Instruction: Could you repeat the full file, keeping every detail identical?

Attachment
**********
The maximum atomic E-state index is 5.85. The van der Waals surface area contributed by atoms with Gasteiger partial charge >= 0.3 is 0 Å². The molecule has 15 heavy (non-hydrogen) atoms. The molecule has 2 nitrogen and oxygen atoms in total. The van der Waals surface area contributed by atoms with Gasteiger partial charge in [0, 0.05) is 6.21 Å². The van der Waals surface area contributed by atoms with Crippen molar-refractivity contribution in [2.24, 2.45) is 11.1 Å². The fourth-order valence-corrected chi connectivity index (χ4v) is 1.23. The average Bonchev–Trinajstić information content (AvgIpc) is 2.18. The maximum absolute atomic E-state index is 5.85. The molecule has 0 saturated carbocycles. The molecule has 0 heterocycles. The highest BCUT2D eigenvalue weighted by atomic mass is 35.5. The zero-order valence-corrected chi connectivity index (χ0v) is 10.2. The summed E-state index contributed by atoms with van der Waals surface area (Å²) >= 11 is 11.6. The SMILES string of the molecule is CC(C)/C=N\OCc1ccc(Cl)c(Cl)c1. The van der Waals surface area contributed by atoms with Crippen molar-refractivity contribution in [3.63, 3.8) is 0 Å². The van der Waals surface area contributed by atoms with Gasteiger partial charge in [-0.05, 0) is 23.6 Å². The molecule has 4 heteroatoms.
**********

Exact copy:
The maximum atomic E-state index is 5.85. The van der Waals surface area contributed by atoms with Gasteiger partial charge >= 0.3 is 0 Å². The molecule has 15 heavy (non-hydrogen) atoms. The molecule has 2 nitrogen and oxygen atoms in total. The van der Waals surface area contributed by atoms with Gasteiger partial charge in [0, 0.05) is 6.21 Å². The van der Waals surface area contributed by atoms with Crippen molar-refractivity contribution in [2.24, 2.45) is 11.1 Å². The fourth-order valence-corrected chi connectivity index (χ4v) is 1.23. The average Bonchev–Trinajstić information content (AvgIpc) is 2.18. The maximum absolute atomic E-state index is 5.85. The molecule has 0 saturated carbocycles. The molecule has 0 heterocycles. The highest BCUT2D eigenvalue weighted by atomic mass is 35.5. The zero-order valence-corrected chi connectivity index (χ0v) is 10.2. The summed E-state index contributed by atoms with van der Waals surface area (Å²) >= 11 is 11.6. The SMILES string of the molecule is CC(C)/C=N\OCc1ccc(Cl)c(Cl)c1. The van der Waals surface area contributed by atoms with Crippen molar-refractivity contribution in [3.63, 3.8) is 0 Å². The van der Waals surface area contributed by atoms with Gasteiger partial charge in [-0.05, 0) is 23.6 Å². The molecule has 4 heteroatoms.